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The E-Newspaper of the Episcopal Diocese of Hawai'i

Reporting on the events & activities in our Diocese and beyond... 

June 2012
In This Issue
Bishop's Message
New Diocesan Website
The Bishop's Hawaiian Name
Maori King Visits St. Andrew's Priory
Godly Play spoken here in Hawai'i
Stewards by Design
Regional Confirmations around the Diocese
Contact Information
Bishop's Calendar

***** JUNE ***** 

June 17
St. Stephen's, Wahiawa
June 24
St. Peter's, Honolulu

June 2
'Iolani Graduation, Honolulu
June 3
+Celebration of New Ministry: The Revs. Mike & Becky Tinnon with St. George's, St. Timothy's, Joy of Christ Lutheran
+St. Andrew's Priory Graduation, Honolulu
June 10
Ordination: The Rev. Malcolm Chun, Cathedral of St. Andrew, Honolulu
June 16
Standing Committee & Diocesan Council Meeting
June 22
Ordination: The Rev. Corey Thornton, St. George's, Honolulu
June 23
Community of Deacons
June 27 - July 13
General Convention, Indianapolis, IN

***** JULY *****

July 22
St. Elizabeth's, Honolulu
July 29
Holy Cross, Kahuku

(June 27 - July 13)
General Convention, Indianapolis, IN
July 21
Standing Committee Meeting

Stay Informed!

Connect directly to the Diocesan website:

Beasley's Blog

Canon Liz Beasley shares her thoughts and wisdom.  Click  on the Beasley's Blog link above to read her latest entry.

Bishop's Message

Bishop Fitzpatrick

Aloha ke Akua:


Over the past few months, the diocesan leadership has been living into the changes made at the 2011 Annual Meeting of the Diocesan Convention.  Diocesan Council now has twelve members elected by Convention (down from over twenty).

Membership of Diocesan Council
President: The Rt. Rev. Robert L. Fitzpatrick
Vice-President: Mr. Keane Akao
Treasurer: Mr. Peter Pereira
Assistant Treasurer: Ms. Jane Tonokawa
Assistant Treasurer: Mr. John Decker
Secretary: Ms. Amy Null
Assistant Secretary: The Rev. Paul Klitzke

Name, Seat Designation, Class (County)
Mr. Keane J.K. Akao, Lay - Honolulu, 2014 (Honolulu)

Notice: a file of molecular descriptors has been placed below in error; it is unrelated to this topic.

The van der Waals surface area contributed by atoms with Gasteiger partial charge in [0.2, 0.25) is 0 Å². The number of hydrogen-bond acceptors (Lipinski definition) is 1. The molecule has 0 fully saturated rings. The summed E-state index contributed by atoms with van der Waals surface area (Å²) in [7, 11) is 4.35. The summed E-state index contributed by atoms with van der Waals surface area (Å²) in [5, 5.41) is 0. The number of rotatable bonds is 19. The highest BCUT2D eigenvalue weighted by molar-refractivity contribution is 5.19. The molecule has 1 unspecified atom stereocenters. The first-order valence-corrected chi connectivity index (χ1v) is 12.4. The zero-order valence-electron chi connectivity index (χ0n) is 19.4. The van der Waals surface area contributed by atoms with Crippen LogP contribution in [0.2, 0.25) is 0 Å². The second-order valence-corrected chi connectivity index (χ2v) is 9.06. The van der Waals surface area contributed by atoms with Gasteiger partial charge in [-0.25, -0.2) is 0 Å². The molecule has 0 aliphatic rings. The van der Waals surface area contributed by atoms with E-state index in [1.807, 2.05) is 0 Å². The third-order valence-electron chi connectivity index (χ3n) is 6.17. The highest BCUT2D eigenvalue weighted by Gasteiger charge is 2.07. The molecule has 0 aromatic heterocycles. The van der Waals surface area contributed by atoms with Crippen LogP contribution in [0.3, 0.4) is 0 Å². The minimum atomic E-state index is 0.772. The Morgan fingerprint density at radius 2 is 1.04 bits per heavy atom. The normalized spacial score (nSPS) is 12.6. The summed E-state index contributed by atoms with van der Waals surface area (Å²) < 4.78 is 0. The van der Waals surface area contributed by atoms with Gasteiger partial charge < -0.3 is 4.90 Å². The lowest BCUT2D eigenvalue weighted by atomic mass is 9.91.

The Rev. Michael Barham, Clergy At-Large, 2013 (Honolulu)
The Rev. Tom Buechele, Clergy At-Large, 2012 (Hawaiʻi)
Ms. Penny Chu, Lay - Hawaiʻi, 2014 (Hawaiʻi)
The Rev. Dallas Decker, Clergy At-Large, 2012 (Hawaiʻi)
Dr. John Decker, Lay At-Large, 2013 (Maui)
Ms. Lisa DeLong, Lay At-Large, 2014 (Honolulu)
Mr. Tom Kelly, Lay - Maui, 2013 (Maui)
The Rev. Paul Klitzke, Clergy At-Large, 2013 (Honolulu)
Ms. Amy L. Null, Lay At-Large, 2012 (Kauai)
Ms. Mary W. Schulz, Lay - Kauai, 2012 (Kauai)
The Rev. Robin Taylor, Clergy At-Large, 2014 (Kauai)


Diocesan Council acts for the Diocese when the Convention is not is session.  It is the board of the corporation that "owns" church property and has fiduciary responsibility for diocesan assets.  Because of the change in the make-up and the resulting need to find new ways to do business, the schedule for Diocesan Council will now be from 11:00 AM to 1:00 PM on the third Saturday on the following months:


o    January (Priory School Annual Meeting and Vision/Mission Review)
o    February (Camp Mokulēʻia Annual Meeting)
o    (NO March Meeting)
o    April
o    (NO May Meeting)
o    June
o    (NO July Meeting)
o    August (Final Budget Meeting)
o    September (Pre-Convention Meeting)
o    (NO October meeting)
o    November (Organizational Meeting)
o    December (Optional Meeting)


The Chancellor and I are also looking at ways to have electronic meetings and to provide the Commission on Finance and Administration greater authority for approval of contracts.


Since the Diocese will be celebrating the sesquicentennial of the establishment of the Anglican Church in Hawai'i at the invitation of King Kamehameha IV and Queen Emma in 1862 at this year's annual meeting of Convention (November 9, 10 and 11, 2012) with the presence of the Presiding Bishop and other guests, I hope there will be very few resolutions this year.  I think it particularly important that we live into the new Diocesan Council structure and put off any additional restructuring or major changes in the canons until the 2013 Convention.  Please keep the members of your Diocesan Council in your prayers and informed of your concerns for the life of the Diocese.